Cider Corner: Why Some Cidermakers Say Raw is the Way to Go

There’s more than one way for cidermakers to get the apple juice they need to make cider.

Among those ways is using raw apple juice — the method some cideries believe produces the best end result.

Passionate about Fresh, Raw Juice

Benny Farber, co-founder of Benny Boy Brewing in Los Angeles, said raw apple juice was best for fermentation and was overall way more dynamic than other forms of apple juice that cideries turn to.

“Our approach to cidermaking is to let nature do the work and let the apples shine,” Farber said. “With raw juice, you get the apple juice in its purest form. Pasteurized juice tastes different because it’s cooked. You can taste the difference even at the end of fermentation.”

​Twin Star Orchards and Brooklyn Cider House​ use​ a mix of cider apples and heirloom apples and let the flavors shine on their own.

​Founder and Cidermaker Peter Yi said they try to keep it as pure as possible.

​”​We never add any additional flavors​,” he said​. ​”​Our Raw and Half Sour both undergo wild fermentation, so we want consumers to know they are natural ciders.”

Challenges and Work-arounds

The challenging part at the beginning was finding raw juice at commercial volumes, and also a place to store it, Benny Boy co-owner Chelsey Rosetter said.
“Because we’re dedicated to using only California apples, we had to work hard to find an orchard that could produce the volume we need, while not being too far away,” Rosetter explained. “Apples are only harvested once a year, so we really have to plan ahead. We met Jake Mann from the Five Mile Orchard a few years ago, and his third-generation family-run orchard up in apple country, Watsonville, California, was the perfect fit for us.”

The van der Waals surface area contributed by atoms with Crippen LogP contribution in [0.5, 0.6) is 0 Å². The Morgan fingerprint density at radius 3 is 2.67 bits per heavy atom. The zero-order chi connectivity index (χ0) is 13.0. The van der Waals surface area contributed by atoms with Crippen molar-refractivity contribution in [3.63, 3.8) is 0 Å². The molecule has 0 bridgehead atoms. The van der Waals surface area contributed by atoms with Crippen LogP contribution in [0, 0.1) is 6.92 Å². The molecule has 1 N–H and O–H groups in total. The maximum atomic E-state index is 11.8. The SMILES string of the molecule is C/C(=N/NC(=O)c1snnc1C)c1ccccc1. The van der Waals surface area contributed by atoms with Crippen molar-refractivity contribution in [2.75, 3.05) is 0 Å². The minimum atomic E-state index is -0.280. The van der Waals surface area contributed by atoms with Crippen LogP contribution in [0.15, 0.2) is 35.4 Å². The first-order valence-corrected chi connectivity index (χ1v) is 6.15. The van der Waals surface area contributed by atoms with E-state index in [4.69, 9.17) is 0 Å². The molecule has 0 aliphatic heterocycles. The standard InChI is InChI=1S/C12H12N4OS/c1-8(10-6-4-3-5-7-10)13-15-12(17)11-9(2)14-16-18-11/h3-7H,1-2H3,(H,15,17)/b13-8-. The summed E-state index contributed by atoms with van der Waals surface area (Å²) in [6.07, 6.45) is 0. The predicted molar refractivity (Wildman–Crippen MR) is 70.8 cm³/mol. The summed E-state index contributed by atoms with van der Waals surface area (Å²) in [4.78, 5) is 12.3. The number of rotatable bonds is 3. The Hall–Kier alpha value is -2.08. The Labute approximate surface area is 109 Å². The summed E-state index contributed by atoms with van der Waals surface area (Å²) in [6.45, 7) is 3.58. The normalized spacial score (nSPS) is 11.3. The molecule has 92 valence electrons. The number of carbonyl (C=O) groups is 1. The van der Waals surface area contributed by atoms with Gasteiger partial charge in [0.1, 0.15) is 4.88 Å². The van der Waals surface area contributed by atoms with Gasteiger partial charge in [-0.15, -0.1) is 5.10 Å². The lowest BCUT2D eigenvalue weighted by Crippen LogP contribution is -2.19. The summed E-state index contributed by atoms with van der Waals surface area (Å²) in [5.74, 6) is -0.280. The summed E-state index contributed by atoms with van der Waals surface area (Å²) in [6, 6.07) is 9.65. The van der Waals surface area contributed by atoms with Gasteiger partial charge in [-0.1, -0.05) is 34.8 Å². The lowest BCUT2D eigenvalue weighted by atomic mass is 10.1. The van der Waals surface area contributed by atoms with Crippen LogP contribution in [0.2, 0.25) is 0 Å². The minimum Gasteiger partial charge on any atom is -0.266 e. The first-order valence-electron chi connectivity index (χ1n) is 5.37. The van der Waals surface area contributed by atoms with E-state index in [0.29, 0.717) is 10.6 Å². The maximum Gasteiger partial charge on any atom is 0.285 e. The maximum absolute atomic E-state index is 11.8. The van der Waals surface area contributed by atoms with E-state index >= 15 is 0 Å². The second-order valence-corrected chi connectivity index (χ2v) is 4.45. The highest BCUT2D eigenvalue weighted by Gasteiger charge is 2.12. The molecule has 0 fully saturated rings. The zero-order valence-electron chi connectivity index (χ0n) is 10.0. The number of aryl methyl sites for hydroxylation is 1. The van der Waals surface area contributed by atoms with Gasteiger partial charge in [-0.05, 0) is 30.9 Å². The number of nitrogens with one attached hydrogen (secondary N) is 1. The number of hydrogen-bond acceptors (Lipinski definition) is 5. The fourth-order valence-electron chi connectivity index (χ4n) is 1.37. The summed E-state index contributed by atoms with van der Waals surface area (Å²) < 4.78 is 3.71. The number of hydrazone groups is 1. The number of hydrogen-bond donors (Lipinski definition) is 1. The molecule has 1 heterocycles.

Brooke Glover of Swilled Dog told Brewer in a previous interview her cidery needs to honor apples as the main ingredient, but believed complementary flavors in cidermaking were OK, as was sourcing juice to work though your orchard’s limitations.

READ MORE: Letting Apples Speak for Themselves

“Additional flavors are meant to complement the amazing apple flavor,” she told Brewer. “Consumers are still interested in sweeter ciders but I believe would be more interested in drier ciders if they were able to find and explore them on the shelf at the retailer level.”

Glover said that although Swilled Dog make​s its own juice​, it​ also supplements​ with other juice since most of ​the cidery’s trees are still young.

​”​It takes a long time, a lot of tasting and blending to get the right juice to make the cider what you want​,” she said.​ “That means looking for great suppliers that know their process and​ being​ consistent​.”

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